Reprinted with permission from American Independent
Senate Republicans are upset that President Joe Biden plans to enact other spending legislation after striking a deal with them on infrastructure.
The infrastructure deal calls for about $579 billion in new spending on transportation, water systems, power, and broadband infrastructure. It does not include most of the climate change, child care, and caregiving funding — described as "human infrastructure" — that Biden requested in his original $2.25 trillion American Jobs Plan.
Democrats plan to enact some of these priorities separately — as well as the health care, paid leave, and educational investments from Biden's American Families Plan— through the budget reconciliation process, without any GOP support.
Biden, who ran on campaign promises to enact such legislation, said Thursday he plans to sign the packages together. While most bills — including the bipartisan infrastructure deal — require a 60-vote supermajority in the Senate, a loophole allows passage of some taxation and spending legislation to pass with a simple majority.
Senate Minority Leader Mitch McConnell lamented soon after that Biden was "caving completely" to the "left-wing base" by doing both.
"Less than two hours after publicly commending our colleagues and endorsing the bipartisan agreement, the president took the extraordinary step of threatening to veto it," McConnell (R-KY) complained, referencing Biden's statement that he would not sign one bill without the other. "It was a tale of two press conferences — endorse the agreement in one breath and threaten to veto it in the next."
McConnell was not part of the bipartisan negotiations or the infrastructure deal that was eventually struck. His endorsed GOP negotiating team — led by West Virginia Sen. Shelley Moore Capito — was unable to reach an agreement previously after they offered only a fraction of the new spending Biden had requested.
Senate Minority Whip John Thune (R-SD) had similar complaints. "Democrat [sic] leaders, including the president, have undermined their own negotiators and the Republicans who've been negotiating in good faith," he tweeted. "They're holding bipartisanship hostage for partisanship."
Sen. John Cornyn (R-TX) suggested that the deal was really "no deal" because Biden also planned to enact a reconciliation package. And Sen. Lindsey Graham (R-SC) told Politico he would oppose the infrastructure plan because Biden's decision to push other legislation separately somehow amounted to extortion.
"The Dems are being told you can't get your bipartisan work product passed unless you sign on to what the left wants, and I'm not playing that game," he said.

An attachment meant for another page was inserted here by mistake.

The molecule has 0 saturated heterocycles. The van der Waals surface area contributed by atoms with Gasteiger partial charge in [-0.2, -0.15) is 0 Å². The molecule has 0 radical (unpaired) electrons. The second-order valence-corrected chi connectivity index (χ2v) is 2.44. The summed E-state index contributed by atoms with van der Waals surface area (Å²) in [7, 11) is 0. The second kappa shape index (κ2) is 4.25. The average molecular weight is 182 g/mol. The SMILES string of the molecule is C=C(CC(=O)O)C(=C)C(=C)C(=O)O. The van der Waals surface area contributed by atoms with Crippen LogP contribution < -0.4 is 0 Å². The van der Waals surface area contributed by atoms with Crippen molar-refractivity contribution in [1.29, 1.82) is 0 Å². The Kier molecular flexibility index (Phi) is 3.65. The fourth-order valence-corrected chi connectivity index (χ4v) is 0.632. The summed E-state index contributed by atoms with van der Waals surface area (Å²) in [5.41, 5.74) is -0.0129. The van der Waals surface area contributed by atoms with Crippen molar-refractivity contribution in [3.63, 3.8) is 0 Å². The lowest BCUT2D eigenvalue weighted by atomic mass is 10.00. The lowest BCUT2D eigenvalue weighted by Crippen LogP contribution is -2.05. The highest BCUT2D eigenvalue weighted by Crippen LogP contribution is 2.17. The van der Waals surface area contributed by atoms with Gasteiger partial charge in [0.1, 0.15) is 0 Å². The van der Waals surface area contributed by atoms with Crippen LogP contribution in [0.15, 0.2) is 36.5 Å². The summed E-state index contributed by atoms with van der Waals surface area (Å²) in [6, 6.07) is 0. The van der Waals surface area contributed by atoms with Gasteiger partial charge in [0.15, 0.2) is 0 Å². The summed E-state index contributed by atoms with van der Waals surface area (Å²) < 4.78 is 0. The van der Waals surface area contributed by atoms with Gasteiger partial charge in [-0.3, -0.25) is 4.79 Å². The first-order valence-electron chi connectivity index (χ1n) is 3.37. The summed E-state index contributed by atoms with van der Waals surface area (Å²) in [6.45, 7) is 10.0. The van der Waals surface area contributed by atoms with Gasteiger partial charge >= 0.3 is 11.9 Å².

Biden, meanwhile, has been clear throughout the process that the infrastructure package is not his only priority and that this deal did not preclude a reconciliation package.
In initial remarks after meeting with the bipartisan group on Thursday morning, Biden told reporters "there is going to be a two-track system" for the two spending plans.
In an afternoon press conference, he noted that this had always been the plan.
"The bipartisan bill, from the very beginning, was understood there was going to have to be the second part of it," he said. "I'm not just signing the bipartisan bill and forgetting about the rest that I proposed. I proposed a significant piece of legislation in three parts. And all three parts are equally important."
"The question is: How much can we get done? And the bottom line is: When all is said and done, does what you agree to preclude, forever, you getting the things you really want?" he added. "Well, I'm not for that. I'm not going to vote for one of those deals."
As long as Democrats stay united, the GOP will have little power to stop those plans.
"I've come to the knowledge, basically, that budget reconciliation is for reconciling budgets. So it's money matters," West Virginia Sen. Joe Manchin, a staunch holdout on many of Biden's more progressive-leaning policies, told NBC News, while endorsing such a package.
"I think we can, we can make that happen. It's going to be either both or nothing," Budget Committee Chair Bernie Sanders told reporters, noting that the reconciliation package must address "the needs of working families, climate change and progressive tax reform."
Sen. Ed Markey (D-MA) concurred. "Ultimately there's two tracks, and both trains have to arrive at the station at the same time," he said, according to NBC News.
Published with permission of The American Independent Foundation.
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